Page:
Cambridgeshire’s Independent Custody Visitors praised during National Volunteering Week
June 5th, 2015
Cambridgeshire’s Police and Crime Commissioner Sir Graham Bright today paid tribute to the work of the county’s Independent Custody Visitors as the nation celebrates the contribution made by the UK’s volunteers.
There are 25 volunteer Independent Custody Visitors (ICVs) working across Cambridge and Peterborough paying weekly visits to the Force’s main custody centers to monitor the standard of facilities and the wellbeing of detainees. They also visit custody facilities in Huntingdon, March and St Neots on a monthly basis.
During 2014/15, the Independent Custody Visitors made 133 visits to the five custody suites and spoke to a total of 377 detainees about the conditions of the facilities and their overall treatment.
Their work has been highlighted by Sir Graham as the nation marks Volunteers’ Week – a national event running from June 1 to 7 to celebrate the efforts of the UK’s millions of volunteers.
Sir Graham said: “Volunteers make a huge difference to their local communities and donate their precious time freely for the benefit of others. Our Independent Custody Visitors provide a hugely valuable service, upholding the rights and entitlements of the detainees being held in our custody facilities and ensuring standards are maintained and improved in the future.
“There is no better way of delivering openness and accountability to local people than by appointing members of the public themselves to deliver independent scrutiny of our facilities. The economic value of their time amounts to thousands of pounds every year however these volunteers donate their time willingly without financial reward.
“I would like to take this opportunity, during Volunteering Week, to recognise their hard work and thank them for their continued support in what is a very important part of my work as Commissioner.”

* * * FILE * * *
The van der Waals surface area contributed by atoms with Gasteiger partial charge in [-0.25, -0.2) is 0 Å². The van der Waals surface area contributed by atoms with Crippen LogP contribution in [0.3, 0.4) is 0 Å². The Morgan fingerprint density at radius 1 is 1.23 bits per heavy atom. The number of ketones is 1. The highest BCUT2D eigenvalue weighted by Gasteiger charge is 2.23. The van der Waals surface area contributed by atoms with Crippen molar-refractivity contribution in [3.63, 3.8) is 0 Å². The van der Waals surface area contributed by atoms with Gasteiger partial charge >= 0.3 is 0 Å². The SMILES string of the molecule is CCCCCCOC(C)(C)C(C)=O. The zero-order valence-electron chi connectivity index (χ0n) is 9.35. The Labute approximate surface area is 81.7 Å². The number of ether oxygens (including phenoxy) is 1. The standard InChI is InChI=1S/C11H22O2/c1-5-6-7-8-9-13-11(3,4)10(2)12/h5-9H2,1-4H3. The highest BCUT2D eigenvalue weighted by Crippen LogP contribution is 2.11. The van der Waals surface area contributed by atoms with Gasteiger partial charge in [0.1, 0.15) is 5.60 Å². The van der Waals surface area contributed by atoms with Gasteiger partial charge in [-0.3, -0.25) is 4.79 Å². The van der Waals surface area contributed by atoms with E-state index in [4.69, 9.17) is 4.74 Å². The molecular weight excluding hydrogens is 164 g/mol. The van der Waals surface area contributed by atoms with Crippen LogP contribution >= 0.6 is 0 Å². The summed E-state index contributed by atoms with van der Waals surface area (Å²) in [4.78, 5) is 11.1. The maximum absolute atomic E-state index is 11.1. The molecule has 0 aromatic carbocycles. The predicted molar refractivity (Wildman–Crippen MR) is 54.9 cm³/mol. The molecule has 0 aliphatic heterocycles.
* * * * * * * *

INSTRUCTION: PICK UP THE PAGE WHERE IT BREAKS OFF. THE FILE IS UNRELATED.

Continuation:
Independent Custody Visitors are volunteers from the local community who make unannounced visits in pairs to places of detention to check on the welfare of detainees and the conditions under which they are detained.
The purpose of their role is to act as an independent monitor of police custody areas and to comment on whether PACE (Police and Criminal Evidence Act) guidelines are being met.
One of their most important tasks is to record the outcomes of a visit. Systems are in place to ensure that any negative reports are responded to swiftly and positively. They have a duty to feedback this information to the Commissioner to enable him to identify trends and address them with the Force.
Volunteers complete an average of two to three visits per month, without payment, and undertake regular unpaid training as part of the role. The visits are made at different times of the day and night and the Independent Custody Visitors must have immediate access to the custody area.
A current volunteer said: “I like to see people treated fairly, and given their rights, and to ensure the custody area and cells are to a high standard of cleanliness. It’s a worthwhile volunteering role.
“We enjoy the ever changing role of an Independent Custody Visitor. Over the years this has changed enormously. Also the satisfaction of knowing we can make a difference to the detainees, it’s rewarding being in a position to ensure this during their stay at the Police Station.”
The Commissioner has a statutory duty to administer and monitor the scheme for the county.
If you are interested in becoming involved with Cambridgeshire’s Independent Custody Visitors scheme please contact Hannah Watson, Volunteer Co-ordinator, at email@example.com or Tel: 01954 713911.
Volunteers’ Week is run by voluntary sector champions NCVO in partnership with Volunteer Development Scotland, Volunteer Now (Northern Ireland) and Wales Council for Voluntary Action.
It aims to showcase the various volunteering roles available and provide taster sessions as well as boost recruitment levels.
For more information visit: http://volunteersweek.org/